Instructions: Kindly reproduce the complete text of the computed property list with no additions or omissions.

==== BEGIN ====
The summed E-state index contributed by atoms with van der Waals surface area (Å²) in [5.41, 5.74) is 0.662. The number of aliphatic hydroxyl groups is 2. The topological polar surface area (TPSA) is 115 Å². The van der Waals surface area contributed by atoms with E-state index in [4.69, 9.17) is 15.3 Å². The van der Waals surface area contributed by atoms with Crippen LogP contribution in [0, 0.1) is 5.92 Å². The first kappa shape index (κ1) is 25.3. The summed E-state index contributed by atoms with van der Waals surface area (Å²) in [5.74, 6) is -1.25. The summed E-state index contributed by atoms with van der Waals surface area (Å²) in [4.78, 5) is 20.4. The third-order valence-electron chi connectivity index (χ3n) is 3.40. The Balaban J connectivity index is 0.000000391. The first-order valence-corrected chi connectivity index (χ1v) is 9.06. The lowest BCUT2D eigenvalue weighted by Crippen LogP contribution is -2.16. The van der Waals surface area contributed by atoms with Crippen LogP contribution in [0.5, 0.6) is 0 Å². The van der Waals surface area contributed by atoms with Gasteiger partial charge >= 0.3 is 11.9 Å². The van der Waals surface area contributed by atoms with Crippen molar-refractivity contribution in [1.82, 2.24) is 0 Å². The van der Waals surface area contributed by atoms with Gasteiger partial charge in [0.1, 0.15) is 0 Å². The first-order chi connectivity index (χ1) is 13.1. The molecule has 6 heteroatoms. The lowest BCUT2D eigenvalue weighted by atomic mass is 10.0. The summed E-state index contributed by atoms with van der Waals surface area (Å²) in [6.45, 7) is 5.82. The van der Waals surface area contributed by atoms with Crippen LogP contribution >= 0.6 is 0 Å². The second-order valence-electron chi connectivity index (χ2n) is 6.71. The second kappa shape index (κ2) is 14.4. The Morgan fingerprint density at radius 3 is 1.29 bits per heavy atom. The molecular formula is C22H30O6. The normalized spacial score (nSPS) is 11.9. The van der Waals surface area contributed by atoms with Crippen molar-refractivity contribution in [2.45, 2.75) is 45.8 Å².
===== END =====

The summed E-state index contributed by atoms with van der Waals surface area (Å²) in [5.41, 5.74) is 0.662. The number of aliphatic hydroxyl groups is 2. The topological polar surface area (TPSA) is 115 Å². The van der Waals surface area contributed by atoms with E-state index in [4.69, 9.17) is 15.3 Å². The van der Waals surface area contributed by atoms with Crippen LogP contribution in [0, 0.1) is 5.92 Å². The first kappa shape index (κ1) is 25.3. The summed E-state index contributed by atoms with van der Waals surface area (Å²) in [5.74, 6) is -1.25. The summed E-state index contributed by atoms with van der Waals surface area (Å²) in [4.78, 5) is 20.4. The third-order valence-electron chi connectivity index (χ3n) is 3.40. The Balaban J connectivity index is 0.000000391. The first-order valence-corrected chi connectivity index (χ1v) is 9.06. The lowest BCUT2D eigenvalue weighted by Crippen LogP contribution is -2.16. The van der Waals surface area contributed by atoms with Crippen LogP contribution in [0.5, 0.6) is 0 Å². The van der Waals surface area contributed by atoms with Gasteiger partial charge >= 0.3 is 11.9 Å². The van der Waals surface area contributed by atoms with Crippen molar-refractivity contribution in [1.82, 2.24) is 0 Å². The van der Waals surface area contributed by atoms with Gasteiger partial charge in [0.1, 0.15) is 0 Å². The first-order chi connectivity index (χ1) is 13.1. The molecule has 6 heteroatoms. The lowest BCUT2D eigenvalue weighted by atomic mass is 10.0. The summed E-state index contributed by atoms with van der Waals surface area (Å²) in [6.45, 7) is 5.82. The van der Waals surface area contributed by atoms with Crippen LogP contribution >= 0.6 is 0 Å². The second-order valence-electron chi connectivity index (χ2n) is 6.71. The second kappa shape index (κ2) is 14.4. The Morgan fingerprint density at radius 3 is 1.29 bits per heavy atom. The molecular formula is C22H30O6. The normalized spacial score (nSPS) is 11.9. The van der Waals surface area contributed by atoms with Crippen molar-refractivity contribution in [2.45, 2.75) is 45.8 Å².